Wireless Electric Car Charging: Steady Growth Through 2020

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Delphi wireless charging system for EVs

Delphi wireless charging system for EVs

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Wireless charging is nothing new--but it could be the next widely-used technology in the world of electric cars.

That's according to Pike Research, which suggests wireless charging sales will surpass 280,000 by 2020.

The group cites the partnerships of several electric vehicle manufacturers with wireless charging companies as the reason for such  growth.

Wireless charging, often called induction charging, uses electric coils mounted in a vehicle and corresponding coils in a ground pad.

When an electric car parks over the ground pad, it creates an electromagnetic field, converted into electrical current within the car to charge the battery. As the name suggests, no wired connection between the electric car is required, and ground pads can even be installed out of sight under the road surface.

Pike suggests that convenient charging is becoming a major factor in electric car purchase decisions, and the "park and forget" nature of wireless charging is an attractive concept.

The research group also suggests that the potential for frequent, brief stops where wireless charging is abundant could be a large factor in reducing 'range anxiety'.

Several large carmakers have already formed partnerships with wireless charging companies.

BMW is working with Siemens on wireless charging; Toyota, Mitsubishi and Audi are developing systems with WiTricity and Delphi; Qualcomm with Renault and Delta Motorsports; and Evatran with businesses like Google and Hertz, among others.

Nissan is also experimenting with wireless charging, and has even developed a system that allows the car to self-park, ensuring it's in the best location for charging.

The technology is expected to feature in a future Infiniti electric subcompact, arriving sometime before 2015. Nissan says its system is between 80-90 percent efficient--actually not that different from standard wired charging.

Wireless recharging is a field-proven technology, too. It's been used in some Italian bus fleets for over a decade now, where the frequent stops can recharge 10-15 percent capacity in only a short time.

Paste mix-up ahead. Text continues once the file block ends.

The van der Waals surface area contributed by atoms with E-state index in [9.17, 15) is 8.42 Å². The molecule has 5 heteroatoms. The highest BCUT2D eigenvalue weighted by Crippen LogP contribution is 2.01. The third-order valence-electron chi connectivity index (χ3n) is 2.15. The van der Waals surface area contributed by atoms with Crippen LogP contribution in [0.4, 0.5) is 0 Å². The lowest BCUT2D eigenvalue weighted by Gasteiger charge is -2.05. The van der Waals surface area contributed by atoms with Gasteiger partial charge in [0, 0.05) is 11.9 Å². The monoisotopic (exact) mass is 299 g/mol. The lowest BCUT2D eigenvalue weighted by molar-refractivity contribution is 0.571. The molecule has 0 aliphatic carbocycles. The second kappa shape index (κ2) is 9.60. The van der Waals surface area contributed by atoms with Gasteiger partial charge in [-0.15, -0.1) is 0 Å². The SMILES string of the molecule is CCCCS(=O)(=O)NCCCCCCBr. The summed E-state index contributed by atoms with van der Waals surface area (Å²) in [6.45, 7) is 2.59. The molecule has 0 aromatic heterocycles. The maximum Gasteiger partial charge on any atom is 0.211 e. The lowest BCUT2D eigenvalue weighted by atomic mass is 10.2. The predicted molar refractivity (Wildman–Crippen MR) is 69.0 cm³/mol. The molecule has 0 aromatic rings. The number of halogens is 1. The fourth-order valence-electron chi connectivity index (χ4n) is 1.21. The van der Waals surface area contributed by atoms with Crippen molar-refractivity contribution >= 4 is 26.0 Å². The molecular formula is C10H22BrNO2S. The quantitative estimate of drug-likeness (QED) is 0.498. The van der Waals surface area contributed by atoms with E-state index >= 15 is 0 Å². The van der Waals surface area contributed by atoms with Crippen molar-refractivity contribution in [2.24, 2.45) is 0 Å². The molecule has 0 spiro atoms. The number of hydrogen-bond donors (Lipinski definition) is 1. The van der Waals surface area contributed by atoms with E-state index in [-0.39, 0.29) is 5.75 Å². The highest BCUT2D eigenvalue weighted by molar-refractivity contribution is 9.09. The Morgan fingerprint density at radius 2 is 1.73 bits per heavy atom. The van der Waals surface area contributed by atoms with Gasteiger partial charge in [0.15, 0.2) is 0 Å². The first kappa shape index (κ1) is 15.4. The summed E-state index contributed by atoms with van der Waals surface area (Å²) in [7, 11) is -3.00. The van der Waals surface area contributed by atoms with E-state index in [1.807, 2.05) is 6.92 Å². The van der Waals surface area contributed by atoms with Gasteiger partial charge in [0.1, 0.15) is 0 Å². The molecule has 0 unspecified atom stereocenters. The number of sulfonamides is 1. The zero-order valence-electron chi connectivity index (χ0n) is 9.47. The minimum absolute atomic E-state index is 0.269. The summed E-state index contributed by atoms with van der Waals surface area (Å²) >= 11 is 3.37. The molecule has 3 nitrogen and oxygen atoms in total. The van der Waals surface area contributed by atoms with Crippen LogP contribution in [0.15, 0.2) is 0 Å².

A similar system could prove effective should the numbers of electric taxis rise as predicted.

As ever, there are drawbacks, such as changes to the infrastructure to accept wireless pads embedded in the road--not to mention retro-fitting existing electric vehicles to ensure compatibility.

But while there are many "next big things" in the electric vehicle world, wireless charging already offers a usable solution. Combined with manufacturer support, our next generation of electric cars may be able to charge wirelessly as well as through wires.


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Comments (3)
  1. I think there are two big reasons people think they want wireless charging. 1) they're lazy and feel for some misinformed reason that pluging-in is a hastle. 2) in the imagination of misinformed people they think you can just pull into a space and it will just work perfectly. They don't know that the plug is more efficient and wireless charging only works well if you can get the pads lined up perfectly. This to me is lazy tech, it's an innovation to help us do less and then we wonder why we're all getting fat.

  2. There is precisely one and only reasonable use case for this and I doubt it is suitable.

    Only if you can fill an entire parking lot such that no matter where you park, you get charged then it has some use.

    Anyone who has owned a plug in car for 3 days knows how completely irrelevant the act of plugging in is.

  3. the sheer logistics of installing the pads is enormous and other than new construction, will be cost prohibitive.

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